[2] Psalms 79:6-7
[3] Psalms 69:55
[4] Lamentations 3:66
[5] The commentary Be’er haGolah (R. Moshe Rivkes) on the code of Jewish Law, section Hoshen Mishpat 425:5, citing commentary on the Hagaddah by Rabbi Eliezer Ashkenazi (1513-1585), rabbi in Egypt, Italy and Poland, author of Maasei Hashem, I learned about this source from the piece by Alan Brill,
[6] Psalms 79:1-4
[7] Zion N, Dishon D, (1997) The Family Participation Haggadah – A Different Night, Shalom Hartman Institute Jerusalem, p.143
[8] Yad Hachazah
[9] was head of academy in Sura, Babylon 928-942, born 882
[10] Torah Shlaima Haggada by Rabbi Menachem Kasher 1967 Jerusalem p.177
[11] Rabbi Yehudah son of Yitzchak Shir Lion of Paris, as seen from his words to his student the Semag, cited in Torah Shlaima above
[12] Served as Gaon in Sura, Babylon 853-871, cited in Torah Shlaima Haggadah
[13] Radak, on Psalms 79:6, also in Metzudat David
[14] Haggadat Tzarfat, in Torah Shlaima Haggadah p.179, he also cited Rashbatz that sees the wrath as relating the 4 cups of wine which is an even number which is believed to involve danger
[15] Maharal of Prague, Rabbi Judah ben Bezalel Lowe (1525-1609), quoted in
[17] Zevach Pesach, cited in the Meam Loez Haggadah (Yaakov Culi 1689-1732), English Ed, (1989) Moznayim Brooklyn NY,  p.137-138 (the original source, is suggested to have been written by Don Isaac Abarbanel…completed in 1496, in Torah Shlaima Haggada p.210
[18] Talmud Brachot 40b
[19] Of Blessed memory
[20] Rav Neturai Gaon, lived either around the year 710 or 750, (there were more than one sage with the same name living in Babylon around the same time) cited in Torah Shlaima Haggada p.27-28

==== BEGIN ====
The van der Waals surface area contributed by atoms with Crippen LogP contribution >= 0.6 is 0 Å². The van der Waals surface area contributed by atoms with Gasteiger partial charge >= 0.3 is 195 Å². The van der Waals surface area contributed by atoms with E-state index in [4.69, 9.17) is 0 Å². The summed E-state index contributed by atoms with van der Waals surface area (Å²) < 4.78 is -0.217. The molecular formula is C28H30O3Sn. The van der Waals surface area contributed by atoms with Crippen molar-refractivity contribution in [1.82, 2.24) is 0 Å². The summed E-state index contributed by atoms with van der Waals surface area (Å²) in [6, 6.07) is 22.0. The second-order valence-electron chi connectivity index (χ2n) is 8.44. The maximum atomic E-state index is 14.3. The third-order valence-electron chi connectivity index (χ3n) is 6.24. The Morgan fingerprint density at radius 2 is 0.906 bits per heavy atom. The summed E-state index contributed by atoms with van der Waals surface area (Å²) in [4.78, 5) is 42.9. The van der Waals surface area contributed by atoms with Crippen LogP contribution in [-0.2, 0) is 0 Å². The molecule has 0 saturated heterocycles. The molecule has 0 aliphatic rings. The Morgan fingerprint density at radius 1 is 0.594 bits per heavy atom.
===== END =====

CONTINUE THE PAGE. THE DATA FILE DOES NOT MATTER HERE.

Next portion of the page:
[21] Archot Chayim, R. Aaron Hakohen of Lunil, Firintzi, 1750, cited in Torah Shlaima p.26 (in Haggadah text section note 136) 
[22] On a lighter note, the idea of Genie’s are based on the Arabic Jin, which means demon, the night of Passover is known as a protected night, “Leil Shimurim”, surely we don’t have to worry about the rules of the demonic genies.
[23] Avudraham
[24] There is a claim published in the Family Participation Haggadah, about a Manuscript from Worms 1521 that adds the following prayer side by side with “Pour out they Wrath”.  Pour out your love on the nations which know you and on the kingdoms that call in your name. For the sake of the righteous deeds which they do with the offspring of Jakob and protect your people Israel from those who would devour them alive. May they merit to see a tabernacle spread of the your chosen ones and may they rejoice in the joy of your nation. This possible alternative prayer comes with the rider, that “scholars debate the authenticity of this”, there is a much harsher view taken on this about someone with a track record as a forger, see
[25] Kol Menachem Haggadah, (2008) commentary anthologised from the works of the Lubavitcher Rebbe and other sources by Rabbi Chaim Miller,  Kol; Menachem Brooklyn NY, p.222


  1. Beautiful and thought provoking, as always.
    Zalman, how do you explain The Four Sons to non-Jews at interfaith Seder?

  2. thanks Elizabeth. Generally, I would be looking for more positive messages about how the four sons sections is about educating each person according to their needs or situation.